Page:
Book Image

Embedded Systems Architecture

By : Daniele Lacamera
Book Image

Embedded Systems Architecture

By: Daniele Lacamera

Overview of this book

Embedded systems are self-contained devices with a dedicated purpose. We come across a variety of fields of applications for embedded systems in industries such as automotive, telecommunications, healthcare and consumer electronics, just to name a few. Embedded Systems Architecture begins with a bird's eye view of embedded development and how it differs from the other systems that you may be familiar with. You will first be guided to set up an optimal development environment, then move on to software tools and methodologies to improve the work flow. You will explore the boot-up mechanisms and the memory management strategies typical of a real-time embedded system. Through the analysis of the programming interface of the reference microcontroller, you'll look at the implementation of the features and the device drivers. Next, you'll learn about the techniques used to reduce power consumption. Then you will be introduced to the technologies, protocols and security aspects related to integrating the system into IoT solutions. By the end of the book, you will have explored various aspects of embedded architecture, including task synchronization in a multi-threading environment, and the safety models adopted by modern real-time operating systems.
Table of Contents (18 chapters)
Title Page
Copyright and Credits
Packt Upsell

Flash memory

In a server or a personal computer, the executable applications and libraries reside in storage devices. At the beginning of the execution, they are accessed, transformed, possibly uncompressed, and stored in RAM before the execution starts.

The firmware of an embedded device is in general one single binary file containing all the software components, which can be transferred to the internal flash memory of the MCU. Since the flash memory is directly mapped to a fixed address in the memory space, the processor is capable of sequentially fetching and executing single instructions from it with no intermediate steps. This mechanism is called execute in place (XIP). All non-modifiable sections on the firmware don't need to be loaded in memory, and are accessible through direct addressing in the memory space. This includes not only the executable instructions, but also all the variables that are marked as constant by the compiler. On the other hand, supporting XIP requires a few extra steps in the preparation of the firmware image to be stored in flash, and the linker needs to be instructed about the different memory-mapped areas on the target.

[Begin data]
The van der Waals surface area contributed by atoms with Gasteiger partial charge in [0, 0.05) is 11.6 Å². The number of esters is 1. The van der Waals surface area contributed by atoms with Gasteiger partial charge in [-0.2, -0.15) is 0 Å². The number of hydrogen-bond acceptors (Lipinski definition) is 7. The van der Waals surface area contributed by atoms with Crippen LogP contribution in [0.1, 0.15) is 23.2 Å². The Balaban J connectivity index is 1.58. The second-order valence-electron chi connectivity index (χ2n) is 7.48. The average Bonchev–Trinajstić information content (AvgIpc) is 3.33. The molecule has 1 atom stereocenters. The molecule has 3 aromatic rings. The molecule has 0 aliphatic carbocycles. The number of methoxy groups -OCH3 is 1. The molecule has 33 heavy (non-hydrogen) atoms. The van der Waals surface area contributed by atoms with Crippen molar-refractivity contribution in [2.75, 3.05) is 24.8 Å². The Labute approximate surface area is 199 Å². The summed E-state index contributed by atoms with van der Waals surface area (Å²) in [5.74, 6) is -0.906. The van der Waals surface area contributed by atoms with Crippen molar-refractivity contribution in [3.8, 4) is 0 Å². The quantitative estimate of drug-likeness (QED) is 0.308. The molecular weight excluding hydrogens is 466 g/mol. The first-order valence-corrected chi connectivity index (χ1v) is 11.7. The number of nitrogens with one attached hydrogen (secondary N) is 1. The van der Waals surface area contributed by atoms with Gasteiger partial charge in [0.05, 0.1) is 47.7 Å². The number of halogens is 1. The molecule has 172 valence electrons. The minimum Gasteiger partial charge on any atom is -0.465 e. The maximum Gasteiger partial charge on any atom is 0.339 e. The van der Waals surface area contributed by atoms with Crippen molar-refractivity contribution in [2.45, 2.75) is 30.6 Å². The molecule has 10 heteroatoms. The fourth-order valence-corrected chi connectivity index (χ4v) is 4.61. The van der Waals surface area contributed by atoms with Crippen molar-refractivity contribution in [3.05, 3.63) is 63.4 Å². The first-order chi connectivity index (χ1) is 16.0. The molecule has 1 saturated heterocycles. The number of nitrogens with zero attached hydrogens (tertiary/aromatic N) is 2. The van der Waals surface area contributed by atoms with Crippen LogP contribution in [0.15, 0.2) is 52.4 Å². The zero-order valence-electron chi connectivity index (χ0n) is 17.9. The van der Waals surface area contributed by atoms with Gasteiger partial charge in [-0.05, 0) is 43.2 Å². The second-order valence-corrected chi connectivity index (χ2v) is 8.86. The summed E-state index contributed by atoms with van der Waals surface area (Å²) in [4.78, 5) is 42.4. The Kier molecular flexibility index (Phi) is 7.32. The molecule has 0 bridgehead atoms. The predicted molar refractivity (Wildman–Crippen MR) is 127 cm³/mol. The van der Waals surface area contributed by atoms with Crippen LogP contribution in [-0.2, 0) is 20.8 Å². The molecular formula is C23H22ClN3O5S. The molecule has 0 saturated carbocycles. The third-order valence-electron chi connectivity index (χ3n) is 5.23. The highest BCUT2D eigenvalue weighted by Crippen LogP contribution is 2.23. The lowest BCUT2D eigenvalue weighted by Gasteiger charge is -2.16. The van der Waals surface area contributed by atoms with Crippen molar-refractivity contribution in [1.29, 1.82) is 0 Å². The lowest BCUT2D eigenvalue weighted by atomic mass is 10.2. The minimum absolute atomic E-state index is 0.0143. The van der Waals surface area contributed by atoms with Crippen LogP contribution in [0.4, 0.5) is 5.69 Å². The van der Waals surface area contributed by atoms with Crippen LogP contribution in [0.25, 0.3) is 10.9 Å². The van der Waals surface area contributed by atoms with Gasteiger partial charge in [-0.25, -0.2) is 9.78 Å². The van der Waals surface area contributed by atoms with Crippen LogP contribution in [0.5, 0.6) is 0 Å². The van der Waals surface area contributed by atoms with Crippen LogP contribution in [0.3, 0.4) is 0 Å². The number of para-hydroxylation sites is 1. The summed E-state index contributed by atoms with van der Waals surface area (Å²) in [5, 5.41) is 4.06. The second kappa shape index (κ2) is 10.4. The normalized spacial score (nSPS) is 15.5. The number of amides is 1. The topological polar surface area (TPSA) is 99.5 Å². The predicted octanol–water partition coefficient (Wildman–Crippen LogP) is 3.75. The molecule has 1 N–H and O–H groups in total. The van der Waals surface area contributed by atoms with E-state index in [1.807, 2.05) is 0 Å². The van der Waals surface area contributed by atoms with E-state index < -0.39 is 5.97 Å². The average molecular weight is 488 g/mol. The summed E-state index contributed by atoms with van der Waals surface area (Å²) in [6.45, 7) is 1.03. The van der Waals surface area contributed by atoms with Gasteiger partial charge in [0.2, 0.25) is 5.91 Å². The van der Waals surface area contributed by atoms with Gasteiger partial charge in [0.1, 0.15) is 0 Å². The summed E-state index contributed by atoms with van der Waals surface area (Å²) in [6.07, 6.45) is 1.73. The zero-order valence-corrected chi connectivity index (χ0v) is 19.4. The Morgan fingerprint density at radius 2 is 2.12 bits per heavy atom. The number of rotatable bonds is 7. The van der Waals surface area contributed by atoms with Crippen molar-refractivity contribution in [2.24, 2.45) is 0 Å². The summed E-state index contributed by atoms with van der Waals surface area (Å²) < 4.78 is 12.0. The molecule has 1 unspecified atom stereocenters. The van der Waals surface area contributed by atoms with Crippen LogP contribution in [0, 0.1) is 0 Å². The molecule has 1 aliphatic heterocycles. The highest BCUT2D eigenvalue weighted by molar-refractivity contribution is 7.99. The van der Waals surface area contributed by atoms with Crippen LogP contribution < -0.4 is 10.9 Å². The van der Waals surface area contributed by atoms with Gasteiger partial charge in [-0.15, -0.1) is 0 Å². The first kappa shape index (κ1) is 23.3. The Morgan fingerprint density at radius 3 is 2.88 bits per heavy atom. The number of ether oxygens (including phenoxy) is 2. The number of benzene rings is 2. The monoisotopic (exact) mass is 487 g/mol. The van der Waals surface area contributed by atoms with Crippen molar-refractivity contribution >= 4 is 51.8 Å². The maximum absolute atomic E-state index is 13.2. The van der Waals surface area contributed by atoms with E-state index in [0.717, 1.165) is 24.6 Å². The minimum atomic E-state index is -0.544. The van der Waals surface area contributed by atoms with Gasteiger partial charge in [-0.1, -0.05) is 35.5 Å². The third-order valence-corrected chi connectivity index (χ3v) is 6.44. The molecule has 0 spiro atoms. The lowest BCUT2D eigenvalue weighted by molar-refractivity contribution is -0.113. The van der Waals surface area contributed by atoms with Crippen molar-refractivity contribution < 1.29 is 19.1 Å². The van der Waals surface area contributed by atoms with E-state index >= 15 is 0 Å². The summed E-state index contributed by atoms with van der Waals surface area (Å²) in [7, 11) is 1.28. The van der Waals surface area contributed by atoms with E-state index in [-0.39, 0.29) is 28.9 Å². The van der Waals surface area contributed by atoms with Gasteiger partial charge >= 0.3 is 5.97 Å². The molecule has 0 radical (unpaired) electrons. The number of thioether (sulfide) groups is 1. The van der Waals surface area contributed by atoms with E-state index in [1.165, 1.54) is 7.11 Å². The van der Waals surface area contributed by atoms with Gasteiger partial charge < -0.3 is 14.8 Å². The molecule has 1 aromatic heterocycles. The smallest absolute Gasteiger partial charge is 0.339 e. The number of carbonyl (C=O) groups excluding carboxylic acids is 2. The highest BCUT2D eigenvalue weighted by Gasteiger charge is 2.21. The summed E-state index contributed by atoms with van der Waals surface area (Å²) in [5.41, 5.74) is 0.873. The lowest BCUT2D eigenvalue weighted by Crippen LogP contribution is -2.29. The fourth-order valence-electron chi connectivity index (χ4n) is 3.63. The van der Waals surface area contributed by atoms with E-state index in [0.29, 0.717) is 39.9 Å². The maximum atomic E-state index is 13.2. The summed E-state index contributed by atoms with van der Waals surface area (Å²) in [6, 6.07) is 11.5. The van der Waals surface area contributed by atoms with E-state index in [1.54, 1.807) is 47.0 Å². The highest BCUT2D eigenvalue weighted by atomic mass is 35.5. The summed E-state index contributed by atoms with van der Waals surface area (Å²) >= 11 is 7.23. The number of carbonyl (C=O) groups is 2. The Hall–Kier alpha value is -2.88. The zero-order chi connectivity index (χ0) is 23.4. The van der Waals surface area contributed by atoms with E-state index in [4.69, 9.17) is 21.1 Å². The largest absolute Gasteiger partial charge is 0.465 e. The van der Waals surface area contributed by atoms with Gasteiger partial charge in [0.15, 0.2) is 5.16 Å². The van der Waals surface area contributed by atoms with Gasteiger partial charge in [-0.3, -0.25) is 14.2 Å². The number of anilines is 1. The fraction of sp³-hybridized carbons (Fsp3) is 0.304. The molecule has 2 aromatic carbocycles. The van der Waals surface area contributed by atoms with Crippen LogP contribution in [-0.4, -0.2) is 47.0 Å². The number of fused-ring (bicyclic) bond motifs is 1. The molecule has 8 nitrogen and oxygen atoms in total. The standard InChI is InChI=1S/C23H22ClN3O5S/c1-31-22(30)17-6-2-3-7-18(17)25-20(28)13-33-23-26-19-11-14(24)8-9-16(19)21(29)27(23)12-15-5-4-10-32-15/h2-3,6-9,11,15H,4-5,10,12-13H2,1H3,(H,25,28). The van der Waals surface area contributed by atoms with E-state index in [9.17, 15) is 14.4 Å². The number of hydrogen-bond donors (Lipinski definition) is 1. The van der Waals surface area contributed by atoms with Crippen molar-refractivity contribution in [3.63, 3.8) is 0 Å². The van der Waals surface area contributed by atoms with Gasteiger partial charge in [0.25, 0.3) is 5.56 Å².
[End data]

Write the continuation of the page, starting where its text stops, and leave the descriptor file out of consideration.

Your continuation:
The internal flash memory mapped in the address space of the microcontroller is not accessible for writing. Altering the content of the internal flash can be done only by using a block-based access, due to the hardware characteristics of flash memory devices. Before changing the value of a single byte in flash memory, in fact, the whole block containing it must be erased and rewritten. The mechanism offered by most manufacturers to access block-based flash memory for writing is known as In-Application Programming (IAP). Some filesystem implementations take care of abstracting write operations on a block-based flash device, by creating a temporary copy of the block where the write operation is performed.

During the selection of the components for a microcontroller-based solution, it is vital to properly match the size of the flash memory to the space required by the firmware. The flash is in fact often one of the most expensive components in the MCU, so for a deployment on a large scale, choosing an MCU with a smaller flash could be more cost-effective. Developing software with code size in mind is not very usual nowadays within other domains, but it may be required when trying to fit multiple features in such little storage. Finally, compiler optimizations may exist on specific architectures to reduce code size when building the firmware and linking its components.

Additional non-volatile memories that reside outside of the MCU silicon can typically be accessed using specific interfaces, such as Serial Peripheral Interface. External flash memories use different technologies than the internal flash, which is designed to be fast and execute code in place. While being generally more dense and less expensive, external flash memories do not allow direct memory mapping in the physical address space, which makes them not suitable for storing firmware images, as it would be impossible to execute the code fetching the instructions sequentially, unless a mechanism is used to load the executable symbols in RAM, because read access on these kinds of devices is performed one block at a time. On the other hand, write access may be faster when compared to IAP, making these kinds of non-volatile memory devices ideal for storing data retrieved at runtime in some designs.